AU - Kerro, Ali

AU - Chapple, Kristina

AU - Tsivgoulis, Georgios

AU - Alexandrov, Andrei V.

AU - Chang, Jason J.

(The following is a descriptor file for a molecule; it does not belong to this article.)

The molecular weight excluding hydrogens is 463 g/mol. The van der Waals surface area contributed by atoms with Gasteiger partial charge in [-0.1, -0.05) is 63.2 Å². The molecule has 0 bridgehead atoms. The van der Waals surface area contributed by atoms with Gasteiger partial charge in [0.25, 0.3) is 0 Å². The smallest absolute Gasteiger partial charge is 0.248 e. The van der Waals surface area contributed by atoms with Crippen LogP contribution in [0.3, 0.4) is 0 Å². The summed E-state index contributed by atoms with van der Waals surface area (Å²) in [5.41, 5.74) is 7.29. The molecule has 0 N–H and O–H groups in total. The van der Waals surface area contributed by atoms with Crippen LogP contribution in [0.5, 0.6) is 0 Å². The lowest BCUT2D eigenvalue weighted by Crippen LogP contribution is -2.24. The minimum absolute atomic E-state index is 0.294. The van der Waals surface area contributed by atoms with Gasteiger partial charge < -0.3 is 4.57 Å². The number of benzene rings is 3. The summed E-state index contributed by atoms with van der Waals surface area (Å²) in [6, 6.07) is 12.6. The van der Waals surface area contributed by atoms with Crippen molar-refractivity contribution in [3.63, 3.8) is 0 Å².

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AB - BACKGROUND: We sought to assess the risk of acute kidney injury (AKI) and mortality associated with intensive systolic blood pressure reduction in acute intracerebral hemorrhage. METHODS AND RESULTS: Patients with acute intracerebral hemorrhage had spontaneous cause and symptom onset within 24 hours. We excluded patients with structural causes, coagulopathy, thrombocytopenia, and preexisting end-stage renal disease. We defined AKI using the Acute Kidney Injury Network criteria. Chronic kidney disease status was included in risk stratification and was defined by Kidney Disease Outcomes Quality Initiative staging. Maximum systolic blood pressure reduction was defined over a 12-hour period and dichotomized using receiver operating characteristic curve analysis. Descriptive statistics were done using independent sample t tests, χ2 tests, and Mann-Whitney U tests, whereas multivariable logistic regression analysis was used to evaluate for predictors for AKI and mortality. A total of 448 patients with intracerebral hemorrhage met inclusion criteria. Maximum systolic blood pressure reduction was dichotomized to 90 mm Hg and found to increase the risk of AKI in patients with normal renal function (odds ratio, 2.1; 95% confidence interval, 1.19-3.62; P=0.010) and chronic kidney disease (odds ratio, 3.91; 95% confidence interval, 1.26-12.15; P=0.019). The risk of AKI was not significantly different in normal renal function versus chronic kidney disease groups when adjusted for demographics, presentation characteristics, and medications associated with AKI. AKI positively predicted mortality for patients with normal renal function (odds ratio, 2.41; 95% confidence interval, 1.11-5.22; P=0.026) but not for patients with chronic kidney disease (odds ratio, 3.13; 95% confidence interval, 0.65-15.01; P=0.154). CONCLUSIONS: These results indicate that intensive systolic blood pressure reduction with a threshold >90 mm Hg in patients with acute intracerebral hemorrhage may be an independent predictor for AKI.